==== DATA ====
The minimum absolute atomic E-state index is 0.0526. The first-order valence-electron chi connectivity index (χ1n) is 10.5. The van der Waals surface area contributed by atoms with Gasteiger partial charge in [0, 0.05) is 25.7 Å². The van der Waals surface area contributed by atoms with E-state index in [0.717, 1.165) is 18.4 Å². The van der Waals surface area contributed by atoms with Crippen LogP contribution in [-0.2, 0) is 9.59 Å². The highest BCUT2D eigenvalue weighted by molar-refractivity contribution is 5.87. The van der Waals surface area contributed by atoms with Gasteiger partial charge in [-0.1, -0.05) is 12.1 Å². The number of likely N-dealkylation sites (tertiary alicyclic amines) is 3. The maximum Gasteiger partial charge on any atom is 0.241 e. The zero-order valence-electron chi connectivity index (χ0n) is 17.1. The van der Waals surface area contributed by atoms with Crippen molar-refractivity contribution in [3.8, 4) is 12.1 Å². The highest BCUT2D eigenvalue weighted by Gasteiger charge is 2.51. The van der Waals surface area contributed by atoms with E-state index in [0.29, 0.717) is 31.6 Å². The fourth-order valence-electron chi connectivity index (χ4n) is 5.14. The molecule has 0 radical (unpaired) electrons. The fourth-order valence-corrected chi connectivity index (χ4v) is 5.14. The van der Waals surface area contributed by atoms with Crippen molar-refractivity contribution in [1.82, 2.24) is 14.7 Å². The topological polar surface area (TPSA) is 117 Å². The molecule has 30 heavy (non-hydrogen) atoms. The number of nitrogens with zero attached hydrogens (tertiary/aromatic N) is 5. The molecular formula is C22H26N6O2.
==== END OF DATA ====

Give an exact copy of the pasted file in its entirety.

The minimum absolute atomic E-state index is 0.0526. The first-order valence-electron chi connectivity index (χ1n) is 10.5. The van der Waals surface area contributed by atoms with Gasteiger partial charge in [0, 0.05) is 25.7 Å². The van der Waals surface area contributed by atoms with E-state index in [0.717, 1.165) is 18.4 Å². The van der Waals surface area contributed by atoms with Crippen LogP contribution in [-0.2, 0) is 9.59 Å². The highest BCUT2D eigenvalue weighted by molar-refractivity contribution is 5.87. The van der Waals surface area contributed by atoms with Gasteiger partial charge in [-0.1, -0.05) is 12.1 Å². The number of likely N-dealkylation sites (tertiary alicyclic amines) is 3. The maximum Gasteiger partial charge on any atom is 0.241 e. The zero-order valence-electron chi connectivity index (χ0n) is 17.1. The van der Waals surface area contributed by atoms with Crippen molar-refractivity contribution in [3.8, 4) is 12.1 Å². The highest BCUT2D eigenvalue weighted by Gasteiger charge is 2.51. The van der Waals surface area contributed by atoms with E-state index in [0.29, 0.717) is 31.6 Å². The fourth-order valence-electron chi connectivity index (χ4n) is 5.14. The molecule has 0 radical (unpaired) electrons. The fourth-order valence-corrected chi connectivity index (χ4v) is 5.14. The van der Waals surface area contributed by atoms with Crippen molar-refractivity contribution in [1.82, 2.24) is 14.7 Å². The topological polar surface area (TPSA) is 117 Å². The molecule has 30 heavy (non-hydrogen) atoms. The number of nitrogens with zero attached hydrogens (tertiary/aromatic N) is 5. The molecular formula is C22H26N6O2.